North, South Korea in conflict again
South Korean unification minister resigns over North Korea tensionValentina Spiridonova
This week the tensions in the relationship between North and South Korea escalated after Pyongyang blew up its joint liaison office with the South, located in the border town of Kaesong. The building of the office was South Korea's first permanent official representation in the North since 1953. This demolition marked Pyongyang's first direct actions against its southern neighbour after numerous threats which were made in the last few weeks.
Tensions also led to the resignation of South Korea's Unification Minister Kim Yeon-chul - country's point man for relations with the North.
This time the reason for enmity between the two countries was the dissemination of flyers, one-dollar banknotes, mini radios and USB sticks with recorded South Korean drama and news. The spread of those items was carried out by North Korean deserters, often by means of a balloon over the border or filling bottles by the riverside. The deserter groups found their actions “necessary humanitarian aid”. However, Pyongyang has repeatedly threatened it will suspend ties with South Korea and retaliate, mainly because of the leaflets which criticise the country's leader Kim Jong Un.
Earlier this month, North Korea broke off its most important communication channels with the South Korean military, diplomats, as well as with President Moon Jae-in himself, in order to demonstrate the North's seriousness on these issues. Now, Kim's sister Kim Yo Jong - a high-level official of the ruling Workers' Party, has stated that she has ordered the military to get ready for unspecified “actions”.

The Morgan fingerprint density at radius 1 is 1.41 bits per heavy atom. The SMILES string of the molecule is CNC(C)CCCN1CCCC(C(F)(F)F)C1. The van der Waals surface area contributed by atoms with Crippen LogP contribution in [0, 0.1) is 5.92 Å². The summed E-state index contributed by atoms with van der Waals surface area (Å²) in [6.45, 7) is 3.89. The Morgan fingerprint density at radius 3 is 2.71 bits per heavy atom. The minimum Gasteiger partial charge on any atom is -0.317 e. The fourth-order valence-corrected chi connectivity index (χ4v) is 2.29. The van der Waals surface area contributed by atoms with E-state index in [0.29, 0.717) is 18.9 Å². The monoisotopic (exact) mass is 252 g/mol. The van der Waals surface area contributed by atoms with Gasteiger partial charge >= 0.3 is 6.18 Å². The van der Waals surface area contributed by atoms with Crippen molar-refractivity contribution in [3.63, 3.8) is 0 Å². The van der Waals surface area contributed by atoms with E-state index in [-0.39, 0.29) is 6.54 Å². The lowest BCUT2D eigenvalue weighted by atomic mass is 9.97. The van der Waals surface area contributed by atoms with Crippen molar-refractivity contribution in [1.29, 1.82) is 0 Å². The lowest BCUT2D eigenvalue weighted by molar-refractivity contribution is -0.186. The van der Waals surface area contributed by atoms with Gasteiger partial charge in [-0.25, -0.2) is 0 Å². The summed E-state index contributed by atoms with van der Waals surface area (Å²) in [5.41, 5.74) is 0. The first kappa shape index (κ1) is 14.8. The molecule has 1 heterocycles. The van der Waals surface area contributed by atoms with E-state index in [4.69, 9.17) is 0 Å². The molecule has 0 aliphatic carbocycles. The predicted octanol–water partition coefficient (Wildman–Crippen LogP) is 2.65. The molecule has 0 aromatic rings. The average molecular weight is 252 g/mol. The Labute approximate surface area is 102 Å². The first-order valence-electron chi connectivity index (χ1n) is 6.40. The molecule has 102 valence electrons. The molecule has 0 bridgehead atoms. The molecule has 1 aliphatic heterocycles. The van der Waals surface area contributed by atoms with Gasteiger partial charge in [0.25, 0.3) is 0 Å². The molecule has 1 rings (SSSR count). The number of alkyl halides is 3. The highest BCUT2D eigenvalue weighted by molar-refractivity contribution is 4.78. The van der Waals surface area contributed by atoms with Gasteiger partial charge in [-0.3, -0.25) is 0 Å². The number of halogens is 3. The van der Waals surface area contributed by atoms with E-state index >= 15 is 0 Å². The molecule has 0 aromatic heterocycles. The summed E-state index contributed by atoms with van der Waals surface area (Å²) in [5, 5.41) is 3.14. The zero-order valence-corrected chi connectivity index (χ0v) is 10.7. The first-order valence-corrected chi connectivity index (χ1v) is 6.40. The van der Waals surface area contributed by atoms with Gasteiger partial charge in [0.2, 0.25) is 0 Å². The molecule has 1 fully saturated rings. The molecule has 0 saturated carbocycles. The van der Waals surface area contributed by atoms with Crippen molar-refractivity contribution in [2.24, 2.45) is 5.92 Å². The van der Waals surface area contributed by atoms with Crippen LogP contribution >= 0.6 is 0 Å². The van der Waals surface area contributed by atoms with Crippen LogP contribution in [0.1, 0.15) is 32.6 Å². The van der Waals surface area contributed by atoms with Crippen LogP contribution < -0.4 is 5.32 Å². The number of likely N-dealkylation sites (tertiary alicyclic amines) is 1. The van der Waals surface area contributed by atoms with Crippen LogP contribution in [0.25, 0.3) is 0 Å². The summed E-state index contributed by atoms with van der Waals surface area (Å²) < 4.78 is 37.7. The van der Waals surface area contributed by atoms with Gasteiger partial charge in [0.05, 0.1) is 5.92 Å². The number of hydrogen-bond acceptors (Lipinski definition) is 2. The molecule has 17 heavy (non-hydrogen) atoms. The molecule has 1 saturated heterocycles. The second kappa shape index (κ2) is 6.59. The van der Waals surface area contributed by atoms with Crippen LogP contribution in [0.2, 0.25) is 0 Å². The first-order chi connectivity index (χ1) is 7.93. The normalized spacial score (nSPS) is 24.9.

Blowing up the liaison office was ordered also by her. State media confirmed that the North Korean army was ordered to undertake retaliatory action if the campaign for sending propaganda leaflets went on. The General Staff Department (GSD) of the Korean People's Army (KPA) also stated that it was considering an “action plan” for rebuilding areas which had been demilitarised under the 2018 Inter-Korean Military Pact and for “turning the front line into a fortress”.
Willing to improve its relationship with the North, the South Korean government has promised legal actions against two of the deserter groups on the pretext that their supplies “fuel cross-border tensions, putting people who live near the border at risk and causing environmental damage”.
However, another group of deserters announced that they were preparing a new batch of plastic bottles filled with rice, medicines and protective masks for sending to North Korea on Sunday, by throwing them into the sea near the border.
“Whatever North Korea decides, we will continue to help the people in need, the elderly people and the victims of the regime,” said Park Jung Oh, 61, a North Korean defector who heads the group, called Kuensaem.